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Budgets, vetoes, values, defence … division and dithering shame the EU

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It’s all happening at once for the EU. Fundamental problems and disputes, long fudged, postponed or ignored, are simultaneously coming to a head. Is this a union of shared values or of economic interests? Who pays the bills? How is Europe best defended when the US cannot be trusted? What about Turkey? And then there’s “bloody Brexit”. Little wonder some are predicting a nervous collapse.

These fraught issues and more will converge at this week’s “doomsday” EU summit, presaging greater-than-usual fractiousness. But if it is as inconclusive as many previous gatherings, the European project faces serious trouble. Implementation of the €1.1tn, seven-year EU budget and €750bn Covid recovery fund cannot sensibly be delayed much longer. Yet two states – Poland and Hungary – are blocking the way.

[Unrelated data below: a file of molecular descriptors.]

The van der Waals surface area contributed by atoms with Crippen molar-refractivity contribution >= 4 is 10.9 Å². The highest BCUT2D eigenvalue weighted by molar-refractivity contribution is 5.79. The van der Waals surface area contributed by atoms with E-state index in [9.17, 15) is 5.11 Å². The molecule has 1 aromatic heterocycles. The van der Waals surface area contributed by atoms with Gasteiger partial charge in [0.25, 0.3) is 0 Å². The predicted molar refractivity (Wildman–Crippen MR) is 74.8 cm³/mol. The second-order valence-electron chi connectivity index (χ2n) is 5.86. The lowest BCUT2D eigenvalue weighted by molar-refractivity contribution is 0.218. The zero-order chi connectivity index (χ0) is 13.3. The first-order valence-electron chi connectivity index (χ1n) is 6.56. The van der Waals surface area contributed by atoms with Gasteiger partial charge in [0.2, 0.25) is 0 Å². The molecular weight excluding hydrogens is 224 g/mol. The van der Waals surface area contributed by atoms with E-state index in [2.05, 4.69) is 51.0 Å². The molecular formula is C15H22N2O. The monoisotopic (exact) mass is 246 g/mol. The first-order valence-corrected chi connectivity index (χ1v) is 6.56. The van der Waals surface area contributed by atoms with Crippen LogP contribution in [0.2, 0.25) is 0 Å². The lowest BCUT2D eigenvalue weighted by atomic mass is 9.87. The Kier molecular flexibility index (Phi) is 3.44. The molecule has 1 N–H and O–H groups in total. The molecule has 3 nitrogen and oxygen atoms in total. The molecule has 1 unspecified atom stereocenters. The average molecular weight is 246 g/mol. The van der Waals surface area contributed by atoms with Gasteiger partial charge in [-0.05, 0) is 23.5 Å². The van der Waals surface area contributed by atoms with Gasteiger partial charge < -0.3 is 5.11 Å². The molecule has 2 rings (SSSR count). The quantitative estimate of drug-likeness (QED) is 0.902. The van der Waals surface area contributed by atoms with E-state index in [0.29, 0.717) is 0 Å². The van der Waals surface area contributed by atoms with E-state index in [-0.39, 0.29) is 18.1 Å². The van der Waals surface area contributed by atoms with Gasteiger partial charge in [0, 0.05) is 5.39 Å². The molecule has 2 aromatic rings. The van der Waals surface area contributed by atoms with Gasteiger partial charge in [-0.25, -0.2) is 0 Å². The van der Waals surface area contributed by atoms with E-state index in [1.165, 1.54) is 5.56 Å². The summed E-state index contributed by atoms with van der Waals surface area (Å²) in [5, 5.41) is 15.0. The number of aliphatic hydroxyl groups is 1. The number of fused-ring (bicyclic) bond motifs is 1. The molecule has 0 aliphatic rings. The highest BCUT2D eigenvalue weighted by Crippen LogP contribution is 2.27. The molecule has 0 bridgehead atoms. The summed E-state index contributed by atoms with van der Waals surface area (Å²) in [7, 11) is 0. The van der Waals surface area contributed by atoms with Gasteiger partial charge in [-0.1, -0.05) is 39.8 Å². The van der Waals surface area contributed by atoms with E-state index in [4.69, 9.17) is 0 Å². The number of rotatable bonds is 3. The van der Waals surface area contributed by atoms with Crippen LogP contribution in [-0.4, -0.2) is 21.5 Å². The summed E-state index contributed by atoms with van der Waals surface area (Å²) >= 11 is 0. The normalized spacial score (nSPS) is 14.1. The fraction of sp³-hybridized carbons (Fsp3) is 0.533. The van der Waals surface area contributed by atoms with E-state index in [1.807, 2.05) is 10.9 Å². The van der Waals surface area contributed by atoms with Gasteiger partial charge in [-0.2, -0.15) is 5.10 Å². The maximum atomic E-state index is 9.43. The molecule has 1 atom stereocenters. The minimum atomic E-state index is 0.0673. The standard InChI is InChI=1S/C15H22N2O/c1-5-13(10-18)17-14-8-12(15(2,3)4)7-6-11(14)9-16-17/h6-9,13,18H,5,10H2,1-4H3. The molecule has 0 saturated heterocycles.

Viktor Orbán, Hungary’s rightwing populist leader, and Mateusz Morawiecki, Poland’s prime minister, jointly declared last week they would veto the budget if it retained “rule of law” criteria requiring adherence to EU-defined standards of judicial independence. Both governments are in long-running disputes over what Brussels views as their illiberal, “un-European” policies on judges, media freedom and women’s and gender rights. They reject what they call “politically motivated” meddling.

The fact that the row is blocking timely pandemic relief shames the EU. If it cannot unite to fight this unprecedented human emergency, voters will ask, then what can it do? Even the experienced German chancellor, Angela Merkel, who holds the EU presidency, is flailing as the French and others insist they will not bow to authoritarian diktats.

This dispute, plus........

© The Guardian

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